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Bruce Springsteen's 'Royals' Cover Made Lorde 'Teary'

New Zealand singer on 'Pure Heroine' selling one million units: "How mental is that?"

Lorde performs in Seattle, Washington.
Suzi Pratt/FilmMagic
March 6, 2014 5:15 PM ET

Lorde got misty when she heard that Bruce Springsteen performed a suitably Springsteen-y acoustic rendition of her Number One hit "Royals" at a concert in Auckland, New Zealand last week. She learned of the cover while on the Austin date of her current tour. "My Twitter went mental. Everyone in New Zealand was like 'You can't believe what just happened!'," the 17-year-old singer told News.com.au. "It was so exciting. It was the highest honor. He's such an incredible songwriter. I got a little teary. It was very cool."

Where Did Lorde's "Royals" Rank Among the 100 Best Songs of 2013?

"It's crazy when someone like that is covering your song," she added. "Those words were nothing before I put them into my laptop and started messing around with them in the studio. It's crazy to me they could come out of someone's mouth who is that respected."

She also commented on how that same weekend, her album Pure Heroine surpassed the 1 million-units-sold mark. "How mental is that, right?," she said. "I was pretty pumped." Pure Heroine is the first debut record by a female artist to sell a million copies since 2011, according to Billboard.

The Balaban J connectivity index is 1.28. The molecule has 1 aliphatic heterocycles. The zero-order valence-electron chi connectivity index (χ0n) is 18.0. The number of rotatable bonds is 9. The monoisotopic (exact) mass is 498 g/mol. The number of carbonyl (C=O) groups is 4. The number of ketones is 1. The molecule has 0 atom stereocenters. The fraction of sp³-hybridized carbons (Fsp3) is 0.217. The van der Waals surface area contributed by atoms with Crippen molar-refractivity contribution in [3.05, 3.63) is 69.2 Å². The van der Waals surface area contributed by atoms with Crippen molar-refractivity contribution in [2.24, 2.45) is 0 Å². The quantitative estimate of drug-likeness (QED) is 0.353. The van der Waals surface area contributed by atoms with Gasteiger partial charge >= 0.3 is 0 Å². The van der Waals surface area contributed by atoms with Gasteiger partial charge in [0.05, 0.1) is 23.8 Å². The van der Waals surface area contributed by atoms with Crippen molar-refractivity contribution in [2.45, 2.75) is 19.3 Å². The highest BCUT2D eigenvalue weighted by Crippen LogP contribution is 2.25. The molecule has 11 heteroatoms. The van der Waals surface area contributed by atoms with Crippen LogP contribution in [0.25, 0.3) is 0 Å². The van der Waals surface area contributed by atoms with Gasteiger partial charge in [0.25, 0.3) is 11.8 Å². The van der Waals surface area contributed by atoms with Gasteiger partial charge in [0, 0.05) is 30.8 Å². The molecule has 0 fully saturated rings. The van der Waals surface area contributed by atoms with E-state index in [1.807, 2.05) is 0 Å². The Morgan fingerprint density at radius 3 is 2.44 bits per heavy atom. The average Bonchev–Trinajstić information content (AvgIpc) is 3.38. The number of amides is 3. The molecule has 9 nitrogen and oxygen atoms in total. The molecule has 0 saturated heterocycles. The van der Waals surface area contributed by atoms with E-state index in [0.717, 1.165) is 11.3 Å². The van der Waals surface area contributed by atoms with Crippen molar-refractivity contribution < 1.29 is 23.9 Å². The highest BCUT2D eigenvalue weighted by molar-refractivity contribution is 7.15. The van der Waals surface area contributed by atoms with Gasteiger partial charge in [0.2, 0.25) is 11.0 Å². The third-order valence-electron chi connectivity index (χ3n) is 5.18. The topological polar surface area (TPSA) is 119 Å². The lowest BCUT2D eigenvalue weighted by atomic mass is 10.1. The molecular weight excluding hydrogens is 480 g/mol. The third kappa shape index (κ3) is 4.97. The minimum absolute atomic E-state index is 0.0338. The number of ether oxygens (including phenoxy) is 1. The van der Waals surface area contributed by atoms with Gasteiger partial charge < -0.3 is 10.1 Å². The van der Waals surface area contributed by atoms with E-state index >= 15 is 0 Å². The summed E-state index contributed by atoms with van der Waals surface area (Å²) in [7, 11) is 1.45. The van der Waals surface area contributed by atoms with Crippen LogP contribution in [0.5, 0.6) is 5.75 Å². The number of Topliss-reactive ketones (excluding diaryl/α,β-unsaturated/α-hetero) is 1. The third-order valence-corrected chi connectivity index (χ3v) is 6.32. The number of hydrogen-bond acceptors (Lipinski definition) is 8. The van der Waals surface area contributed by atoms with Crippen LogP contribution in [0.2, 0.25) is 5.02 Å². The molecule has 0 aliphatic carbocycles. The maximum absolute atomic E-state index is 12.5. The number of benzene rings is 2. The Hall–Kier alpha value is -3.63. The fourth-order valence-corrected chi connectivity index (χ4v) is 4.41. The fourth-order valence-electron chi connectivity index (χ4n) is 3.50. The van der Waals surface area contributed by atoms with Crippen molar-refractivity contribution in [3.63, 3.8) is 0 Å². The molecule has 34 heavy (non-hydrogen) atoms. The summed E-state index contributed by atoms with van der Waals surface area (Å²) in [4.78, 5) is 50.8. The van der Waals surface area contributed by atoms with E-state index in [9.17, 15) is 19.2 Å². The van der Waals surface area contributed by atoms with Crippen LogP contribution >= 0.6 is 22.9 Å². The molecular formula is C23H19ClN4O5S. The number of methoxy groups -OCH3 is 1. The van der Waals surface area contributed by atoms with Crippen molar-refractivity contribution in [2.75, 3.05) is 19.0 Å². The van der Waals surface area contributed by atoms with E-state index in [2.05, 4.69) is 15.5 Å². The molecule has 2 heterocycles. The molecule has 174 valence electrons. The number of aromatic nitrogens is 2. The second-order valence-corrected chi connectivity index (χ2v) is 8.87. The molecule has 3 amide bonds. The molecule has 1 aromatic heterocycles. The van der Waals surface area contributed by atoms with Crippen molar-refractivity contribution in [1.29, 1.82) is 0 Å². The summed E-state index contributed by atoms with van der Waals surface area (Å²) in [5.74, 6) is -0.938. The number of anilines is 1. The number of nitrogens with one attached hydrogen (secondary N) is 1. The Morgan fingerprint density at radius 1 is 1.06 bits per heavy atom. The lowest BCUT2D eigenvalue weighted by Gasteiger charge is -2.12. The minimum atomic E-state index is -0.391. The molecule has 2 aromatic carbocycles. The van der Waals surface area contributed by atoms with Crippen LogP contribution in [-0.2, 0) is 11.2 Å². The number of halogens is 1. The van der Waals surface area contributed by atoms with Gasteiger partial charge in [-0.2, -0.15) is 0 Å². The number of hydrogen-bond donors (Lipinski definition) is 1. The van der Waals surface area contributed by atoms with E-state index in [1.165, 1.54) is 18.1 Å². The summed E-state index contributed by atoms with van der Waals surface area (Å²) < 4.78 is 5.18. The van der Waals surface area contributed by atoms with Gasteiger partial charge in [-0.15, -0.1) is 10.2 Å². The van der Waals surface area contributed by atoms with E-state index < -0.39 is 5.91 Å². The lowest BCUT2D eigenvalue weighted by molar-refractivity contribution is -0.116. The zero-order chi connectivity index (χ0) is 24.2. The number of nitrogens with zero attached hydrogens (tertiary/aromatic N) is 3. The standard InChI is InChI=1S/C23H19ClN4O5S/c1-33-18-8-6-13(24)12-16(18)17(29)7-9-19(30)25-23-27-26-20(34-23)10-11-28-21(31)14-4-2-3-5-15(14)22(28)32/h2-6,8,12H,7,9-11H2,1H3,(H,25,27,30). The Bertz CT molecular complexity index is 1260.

As for Springsteen, he has been touring Australia and New Zealand of late and has been doing unique cover songs at each stop. He kicked off his Perth show with a hellacious take on AC/DC's "Highway to Hell." He treated Sydney to a rendition of INXS' "Don't Change." And at his final Australian gig in Brisbane with a surprising version of the Bee Gees' "Stayin' Alive."

Later this month, he'll return to the States where he will participate in the free March Madness Festival in North Texas. And in April, he'll release four new songs on a Record Store Day EP titled American Beauty.

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Song Stories

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Mickey Newbury | 1969

A country-folk song of epic proportions, "San Francisco Mabel Joy" tells the tale of a poor Georgia farmboy who wound up in prison after a move to the Bay Area found love turning into tragedy. First released by Mickey Newbury in 1969, it might be more familiar through covers by Waylon Jennings, Joan Baez and Kenny Rogers. "It was a five-minute song written in a two-minute world," Newbury said. "I was told it would never be cut by any artist ... I was told you could not use the term 'redneck' in a song and get it recorded."

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